In residency, Dr P and Dr H had been taught to perform uterine evacuation or labor induction on patients during inevitable miscarriage whether fetal heart tones
were present or not. In their new Catholic-owned hospital environment, such treatment was considered a prohibited abortion by the governing ethics committee because the fetus is still alive and the patient is not yet experiencing ‘‘a
life-threatening pathology’’ such as sepsis. Physicians such as Dr H found that in some cases, transporting the patient to another hospital for dilation and curettage (D&C) was quicker and safer than waiting for the fetal heartbeat to stop while trying to stave off infection and excessive blood loss.
“Because the fetus was still alive, they wouldn’t intervene. And she was hemorrhaging, and they called me and wanted to transport her, and I said, ‘‘It sounds like she’s unstable, and it sounds like you need to take care of her there.’’ And I was on a recorded line, I reported them as an EMTALA [Emergency Medical
reatment and Active Labor Act]. And the physician [said], ‘‘This isn’t something that we can take care of.’’ And I [said], ‘‘Well, if I don’t accept her, what are you going to do with her?’’ [He answered], ‘‘We’ll put her on a ﬂoor [i.e., admit her to a bed in the hospital instead of keeping her in the emergency room]; we’ll transfuse her as much as we can, and we’ll just wait till the fetus dies.’’
“I’ll never forget this; it was awful—I had one of my partners accept this patient at 19 weeks. The pregnancy was in the vagina. It was over. . . . And so he takes this patient and transferred her to [our] tertiary medical center, which I was just livid about, and, you know, ‘‘we’re going to save the pregnancy.’’ So of course, I’m on call when she gets septic, and she’s septic to the point that I’m pushing pressors on labor and delivery trying to keep her blood pressure up, and I have her on a cooling blanket because she’s106 degrees. And I needed to get everything out. And so I put the ultrasound machine on and there was still a heartbeat, and [the ethics committee] wouldn’t let me because there was still a heartbeat. This woman is dying before our eyes. I went in to examine her, and I was able to ﬁnd the umbilical cord through the membranes and just snapped the umbilical cord and so that I could put the ultrasound—‘‘Oh look. No heartbeat. Let’s go.’’ She was so sick she was in the [intensive care unit] for about 10 days and very nearly died. . . .She was in DIC [disseminated intravascular coagulopathy]. . . . Her bleeding was so bad that the sclera, the white of her eyes, were red, ﬁlled with blood. . . .And I said, ‘‘I just can’t do this. I can’t put myself behind this. This is not worth it to me.’’ That’s why I left.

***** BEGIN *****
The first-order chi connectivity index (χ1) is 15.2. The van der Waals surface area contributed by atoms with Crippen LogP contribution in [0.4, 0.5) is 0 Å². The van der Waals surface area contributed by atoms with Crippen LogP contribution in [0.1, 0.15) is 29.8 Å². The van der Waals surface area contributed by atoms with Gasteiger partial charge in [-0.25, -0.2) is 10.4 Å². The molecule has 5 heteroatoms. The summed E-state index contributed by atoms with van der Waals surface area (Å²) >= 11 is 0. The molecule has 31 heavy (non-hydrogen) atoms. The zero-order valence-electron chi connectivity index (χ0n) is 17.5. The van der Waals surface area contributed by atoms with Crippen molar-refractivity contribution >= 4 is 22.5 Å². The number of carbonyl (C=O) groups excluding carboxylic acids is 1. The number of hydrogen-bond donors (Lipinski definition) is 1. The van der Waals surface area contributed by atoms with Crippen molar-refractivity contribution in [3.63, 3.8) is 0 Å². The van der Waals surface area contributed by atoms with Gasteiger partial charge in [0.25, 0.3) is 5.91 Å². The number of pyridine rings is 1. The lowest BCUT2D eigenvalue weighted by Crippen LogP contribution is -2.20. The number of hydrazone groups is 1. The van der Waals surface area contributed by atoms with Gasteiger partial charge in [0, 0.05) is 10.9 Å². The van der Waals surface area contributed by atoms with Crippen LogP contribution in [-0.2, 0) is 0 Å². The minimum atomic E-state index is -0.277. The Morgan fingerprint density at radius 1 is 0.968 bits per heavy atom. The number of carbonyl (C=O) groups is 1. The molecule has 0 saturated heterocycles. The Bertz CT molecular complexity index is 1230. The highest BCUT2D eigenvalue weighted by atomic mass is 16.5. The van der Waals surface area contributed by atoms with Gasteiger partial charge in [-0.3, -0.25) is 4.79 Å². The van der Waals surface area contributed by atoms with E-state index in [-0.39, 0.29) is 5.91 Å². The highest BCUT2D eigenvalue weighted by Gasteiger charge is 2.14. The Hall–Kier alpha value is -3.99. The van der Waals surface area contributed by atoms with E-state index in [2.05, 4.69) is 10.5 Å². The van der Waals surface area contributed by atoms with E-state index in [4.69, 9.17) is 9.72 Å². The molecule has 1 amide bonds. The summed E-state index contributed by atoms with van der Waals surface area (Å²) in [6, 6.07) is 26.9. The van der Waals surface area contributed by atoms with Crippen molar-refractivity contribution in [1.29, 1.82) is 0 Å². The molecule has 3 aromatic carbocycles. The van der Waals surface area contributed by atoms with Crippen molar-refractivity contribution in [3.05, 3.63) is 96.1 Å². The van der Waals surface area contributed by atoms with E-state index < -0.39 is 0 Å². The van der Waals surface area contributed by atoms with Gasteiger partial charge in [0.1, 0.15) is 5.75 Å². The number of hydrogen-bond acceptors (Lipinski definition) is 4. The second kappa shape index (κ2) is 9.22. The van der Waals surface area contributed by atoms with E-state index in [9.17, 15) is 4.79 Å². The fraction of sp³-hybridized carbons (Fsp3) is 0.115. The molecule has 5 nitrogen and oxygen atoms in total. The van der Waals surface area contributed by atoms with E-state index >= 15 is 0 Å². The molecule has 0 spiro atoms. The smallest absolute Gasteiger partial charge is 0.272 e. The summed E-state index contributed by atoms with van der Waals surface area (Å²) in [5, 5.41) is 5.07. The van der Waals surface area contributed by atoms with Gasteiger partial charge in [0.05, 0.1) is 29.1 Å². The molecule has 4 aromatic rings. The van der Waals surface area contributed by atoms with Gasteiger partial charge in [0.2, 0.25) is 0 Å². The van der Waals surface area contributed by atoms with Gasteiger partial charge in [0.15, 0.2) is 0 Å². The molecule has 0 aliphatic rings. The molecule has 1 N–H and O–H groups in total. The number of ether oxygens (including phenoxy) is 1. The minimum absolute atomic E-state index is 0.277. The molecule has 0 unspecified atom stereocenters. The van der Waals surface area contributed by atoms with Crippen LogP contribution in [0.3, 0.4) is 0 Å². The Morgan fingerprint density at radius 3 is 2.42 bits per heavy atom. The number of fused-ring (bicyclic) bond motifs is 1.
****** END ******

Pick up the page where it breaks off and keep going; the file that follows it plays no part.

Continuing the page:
Dr G also circumvented the ethics committee in her southern Catholic-owned hospital. She was 14 weeks and the membranes were literally out of the cervix and hanging in the vagina. And so with her I could just take care of it in the [emergency room] but her cervix wasn’t open enough . . . so we went to the operating room and the nurse kept asking me, ‘‘Was there heart tones, was there heart tones?’’ I said ‘‘I don’t know. I don’t know.’’ Which I kind of knew there would be. But she said, ‘‘Well, did you check?’’ . . . I said, ‘‘I don’t need an ultrasound to tell me that it’s inevitable . . . you can just put, ‘The heart tones weren’t documented,’ and then they can interpret that however they want to interpret that.’’ . . . I said, ‘‘Throw it back at me . . . I’m not going to order an ultrasound. It’s silly.’’ Because then that’s the thing; it would have muddied the water in this case.
Clearly the national anti-abortion group that drafted the Ohio bill are aware of this, since it seems they included an exception that is meant to address medically-assisted miscarriage management. I don’t know why this doesn’t get discussed, but it seems like it’s past time to raise it.
Conservatives and media have quietly dropped the phrase “the health of the mother” in discussions about abortion and narrowed it to the “life of the mother.” I don’t accept those limits on this debate. Instead I’d like to return to a focus on health of the mother and actually broaden that to explore how these laws may reach women who are not seeking an elective abortion, but are instead receiving medical care for what is called “miscarriage management.”
Thanks to ABL for sending me the law review article.